• Would it be fair to say that an assignment operator effectively combines the destruction of an old object with the creation of a new one, but with the provisos that (1) if one of the steps in the destruction of the old object would be undone by one of the steps in the construction of the new one, both steps may be omitted; (2) assignment operators shouldn't do bad things if an object is assigned to itself. – supercat Jul 23 '13 at 22:28
18

The first is copy initialization, the second is just assignment. There's no such thing as assignment constructor.

A aa=bb;

uses the compiler-generated copy constructor.

A cc;
cc=aa;

uses the default constructor to construct cc, and then the *assignment operator** (operator =) on an already existing object.

I want know how to allocate memory of the assignment constructor and copy constructor?

IDK what you mean by allocate memory in this case, but if you want to see what happens, you can:

class A
{
public :
    A(){ cout<<"default constructor"<<endl;};
    A(const A& other){ cout<<"copy constructor"<<endl;};
    A& operator = (const A& other){cout <<"assignment operator"<<endl;}
};

I also recommend you take a look at:

Why is copy constructor called instead of conversion constructor?

What is The Rule of Three?

2

What @Luchian Grigore Said is implemented like this

class A
{
public :
    int a;
    A(){ cout<<"default constructor"<<endl;};
    A(const A& other){ cout<<"copy constructor"<<endl;};
    A& operator = (const A& other){cout <<"assignment operator"<<endl;}
};

void main()
{
    A sampleObj; //Calls default constructor
    sampleObj.a = 10;

    A copyConsObj  = sampleObj; //Initializing calls copy constructor

    A assignOpObj; //Calls default constrcutor
    assignOpObj = sampleObj; //Object Created before so it calls assignment operator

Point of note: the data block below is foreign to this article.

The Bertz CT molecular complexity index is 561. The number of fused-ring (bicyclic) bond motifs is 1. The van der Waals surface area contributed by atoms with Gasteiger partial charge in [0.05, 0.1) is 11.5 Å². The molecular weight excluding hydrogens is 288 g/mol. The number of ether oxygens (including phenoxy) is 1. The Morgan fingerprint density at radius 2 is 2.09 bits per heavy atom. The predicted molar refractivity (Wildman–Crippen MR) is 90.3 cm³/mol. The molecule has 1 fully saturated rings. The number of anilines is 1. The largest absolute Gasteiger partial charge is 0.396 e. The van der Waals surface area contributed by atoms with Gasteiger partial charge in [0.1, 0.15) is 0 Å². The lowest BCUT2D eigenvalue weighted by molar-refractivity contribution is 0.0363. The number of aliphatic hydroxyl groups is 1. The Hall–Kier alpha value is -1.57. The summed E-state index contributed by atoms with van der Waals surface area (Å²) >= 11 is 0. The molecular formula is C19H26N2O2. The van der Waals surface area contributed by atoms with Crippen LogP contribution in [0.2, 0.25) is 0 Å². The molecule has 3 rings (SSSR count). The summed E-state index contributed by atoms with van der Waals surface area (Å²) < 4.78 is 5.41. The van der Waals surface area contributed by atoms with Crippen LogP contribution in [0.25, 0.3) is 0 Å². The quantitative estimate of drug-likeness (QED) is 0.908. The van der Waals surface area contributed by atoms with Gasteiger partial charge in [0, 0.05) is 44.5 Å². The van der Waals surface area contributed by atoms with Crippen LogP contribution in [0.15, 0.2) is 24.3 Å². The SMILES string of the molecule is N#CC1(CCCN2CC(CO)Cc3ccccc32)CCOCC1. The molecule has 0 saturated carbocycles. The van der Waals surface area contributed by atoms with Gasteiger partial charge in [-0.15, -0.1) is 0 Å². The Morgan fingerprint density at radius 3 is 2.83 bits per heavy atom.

}

OUTPUT


default constructor


copy constructor


default constructor


assignment operator


2

the difference between a copy constructor and an assignment constructor is:

  1. In case of a copy constructor it creates a new object.(<classname> <o1>=<o2>)
  2. In case of an assignment constructor it will not create any object means it apply on already created objects(<o1>=<o2>).

And the basic functionalities in both are same, they will copy the data from o2 to o1 member-by-member.

2

I want to add one more point on this topic. "The operator function of assignment operator should be written only as a member function of the class." We can't make it as friend function unlike other binary or unary operator.

1

Something to add about copy constructor:

  • When passing an object by value, it will use copy constructor

  • When an object is returned from a function by value, it will use copy constructor

  • When initializing an object using the values of another object(as the example you give).

1

In a simple words,

Copy constructor is called when a new object is created from an existing object, as a copy of the existing object. And assignment operator is called when an already initialized object is assigned a new value from another existing object.

Example-

t2 = t1;  // calls assignment operator, same as "t2.operator=(t1);"
Test t3 = t1;  // calls copy constructor, same as "Test t3(t1);"